26th August marks Women’s Equality Day, which commemorates when votes to women officially became part of the US constitution in 1920. This critical day in women’s history coincides with the official public opening of the Pankhurst Centre, which tells the story of the Pankhurst family and how their campaign, which started in 62 Nelson Street, spread to the rest of the country.
Exhibition designers, Mather & Co, created the exhibition ‘At Home with the Pankhurst Family.’ Sarah Clarke, Managing Director said: “We are very proud that The Pankhurst Centre acknowledged the strong female presence in our company at all levels of the business – it feels very empowering for women to be telling the story of women.”
From 1898 to 1907, 62 Nelson Street was the home of Emmeline Pankhurst and her family. It was also an iconic site for women’s activism as it hosted the very first Women’s Social and Political Union (WSPU) meeting in the parlour. After the death of Emmeline’s husband, she moved to this smaller home with a plan to make her living by taking on work as a registrar as well as helping to move forward the Women’s Suffrage Movement.
Mather & Co’s objective was to reimagine three living spaces in the home to represent the family at this time and their involvement in the Women’s Suffrage Movement, but also to create an exhibition which represents the work of the Pankhurst Centre today. The design was inspired by the methods of agitation used at the time, such as the chalk writing on pavements and walls, painting, smashing windows using domestic items to create a fresh new visual style for the space that represents the activists then and the organisation now.
The first room in the exhibition provides a modern take on the classic Edwardian wallpaper. Dark, chalk-filled walls infer the ‘ideal’ domestic home in a modern and surprising way, using the Suffragettes’ DIY movement and methods of agitation to tell their history.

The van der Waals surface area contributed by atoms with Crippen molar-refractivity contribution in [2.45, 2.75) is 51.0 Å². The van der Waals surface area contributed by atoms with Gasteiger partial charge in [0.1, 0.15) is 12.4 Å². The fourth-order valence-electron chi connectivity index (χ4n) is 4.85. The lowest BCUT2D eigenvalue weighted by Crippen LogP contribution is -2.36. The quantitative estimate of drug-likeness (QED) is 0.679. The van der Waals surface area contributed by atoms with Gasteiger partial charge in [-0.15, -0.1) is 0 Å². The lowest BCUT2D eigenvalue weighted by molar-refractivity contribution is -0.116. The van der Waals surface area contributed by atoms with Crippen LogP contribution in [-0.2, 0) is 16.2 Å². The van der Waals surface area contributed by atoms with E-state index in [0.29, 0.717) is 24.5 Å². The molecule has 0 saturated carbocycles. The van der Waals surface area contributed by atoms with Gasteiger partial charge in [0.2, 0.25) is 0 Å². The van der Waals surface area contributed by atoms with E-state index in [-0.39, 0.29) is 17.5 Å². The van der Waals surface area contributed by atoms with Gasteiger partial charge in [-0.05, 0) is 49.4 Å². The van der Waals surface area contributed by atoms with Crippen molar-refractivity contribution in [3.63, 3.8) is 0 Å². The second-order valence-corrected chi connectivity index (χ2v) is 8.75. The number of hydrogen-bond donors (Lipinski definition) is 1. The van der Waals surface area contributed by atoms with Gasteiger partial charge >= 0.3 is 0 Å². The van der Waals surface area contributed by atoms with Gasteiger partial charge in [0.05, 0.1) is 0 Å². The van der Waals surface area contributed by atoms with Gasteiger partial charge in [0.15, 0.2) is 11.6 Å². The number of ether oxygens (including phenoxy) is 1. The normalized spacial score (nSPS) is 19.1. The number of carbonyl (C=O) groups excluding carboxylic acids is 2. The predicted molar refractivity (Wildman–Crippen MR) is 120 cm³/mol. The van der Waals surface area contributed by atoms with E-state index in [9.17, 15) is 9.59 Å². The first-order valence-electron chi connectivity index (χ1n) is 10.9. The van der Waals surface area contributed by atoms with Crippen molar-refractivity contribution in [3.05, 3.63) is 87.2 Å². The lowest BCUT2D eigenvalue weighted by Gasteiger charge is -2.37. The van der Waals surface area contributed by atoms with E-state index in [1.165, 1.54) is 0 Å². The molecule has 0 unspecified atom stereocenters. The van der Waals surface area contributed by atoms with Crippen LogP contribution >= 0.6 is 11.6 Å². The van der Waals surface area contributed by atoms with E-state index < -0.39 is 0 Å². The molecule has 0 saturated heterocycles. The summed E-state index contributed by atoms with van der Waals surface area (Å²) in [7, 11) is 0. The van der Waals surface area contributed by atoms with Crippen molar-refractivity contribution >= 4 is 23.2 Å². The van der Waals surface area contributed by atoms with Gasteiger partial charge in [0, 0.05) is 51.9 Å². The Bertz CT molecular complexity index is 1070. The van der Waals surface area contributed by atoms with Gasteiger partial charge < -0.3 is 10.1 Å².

In the second room, an emotional immersive show places you at the centre of the debate on women’s rights, displaying the many sides to the story and allowing visitors to have their own views.
The final space is the place where it all happened. This is the room where the first meeting of the WSPU took place, founding the organisation which would become notorious for their militancy and determination to win women the right to vote.
Sarah Clarke adds: “With such a pivotal story in women’s history, to be able to tell the Pankhurst’s and the WSPU’s story has been an absolute privilege. The exhibition is an inspiring and moving experience that shares a unique insight into the lives of the family.”
The Pankhurst Centre continues the fight for women’s equality today as the headquarters of Manchester Women’s Aid, providing confidential advice and services to those experiencing domestic violence and abuse. ‘At Home with the Pankhurst Family’ opens to the public on Sunday 29th August 2021. For more information about The Pankhurst Centre visit: www.pankhurstmuseum.com
The project has been made possible thanks to funding from AIM Biffa Award History Makers, as part of the Landfill Communities Fund.